So what usually happens in cyberspace, if I want to approach someone? I could send them an email to see if it’s okay to start emailing… it’s all quite blunt, and although I can be tentative in what I write in that email it’d be better if it was built into the software itself.


2 – Healthier small groups

So the way eye contact works as a tentative conversation opener is you look at someone, and they give you a clearance sign for that conversation by meeting your eyes. The reason this works, says Goffman, is that the very fact we’re using a sense, that fact can be noticed. And the way we notice that is by using those very same senses!

If two people look at each other, they can see each other and simultaneously see that the other person has seen them. It’s really efficient.

This visibility is used in small groups. Whenever you have more than two people together, there’s the chance that a pair of them might be carrying on with their own secret interaction, just between the two of them. They’re being disloyal to the gathering.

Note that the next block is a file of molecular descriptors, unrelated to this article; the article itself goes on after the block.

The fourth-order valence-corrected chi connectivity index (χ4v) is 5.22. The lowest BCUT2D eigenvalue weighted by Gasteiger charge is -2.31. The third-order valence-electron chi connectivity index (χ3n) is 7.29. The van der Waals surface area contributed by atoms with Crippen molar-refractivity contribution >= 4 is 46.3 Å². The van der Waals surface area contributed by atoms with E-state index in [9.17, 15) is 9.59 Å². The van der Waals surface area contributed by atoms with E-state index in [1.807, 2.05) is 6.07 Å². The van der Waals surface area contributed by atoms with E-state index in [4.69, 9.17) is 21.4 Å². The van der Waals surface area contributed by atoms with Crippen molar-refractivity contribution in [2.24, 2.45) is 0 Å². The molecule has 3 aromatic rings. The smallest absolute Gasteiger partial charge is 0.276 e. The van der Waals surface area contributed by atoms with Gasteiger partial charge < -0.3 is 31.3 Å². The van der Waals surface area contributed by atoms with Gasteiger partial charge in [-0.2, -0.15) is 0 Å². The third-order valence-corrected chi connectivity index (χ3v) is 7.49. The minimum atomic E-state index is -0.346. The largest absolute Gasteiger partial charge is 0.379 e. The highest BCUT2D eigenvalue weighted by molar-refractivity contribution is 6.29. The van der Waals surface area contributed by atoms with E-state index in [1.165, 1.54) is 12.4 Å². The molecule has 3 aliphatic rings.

This is no problem in the real world because if it gets too bad then everyone else in the group can see what’s going on. That visibility moderates the behaviour and keeps everyone concentrated on the main activity.

No such luck in cyberspace. If there’s a bunch of us chatting, it’s usually really easy for a couple of people to start a direct connection, to start talking without anyone else noticing, even about the same subject. It doesn’t feel impolite, as it would in the physical world, because nobody’s going to notice, even though it still shifts their attention from the main event.

In the real world, people generally opt to stick with the group and feel uncomfortable about not doing so.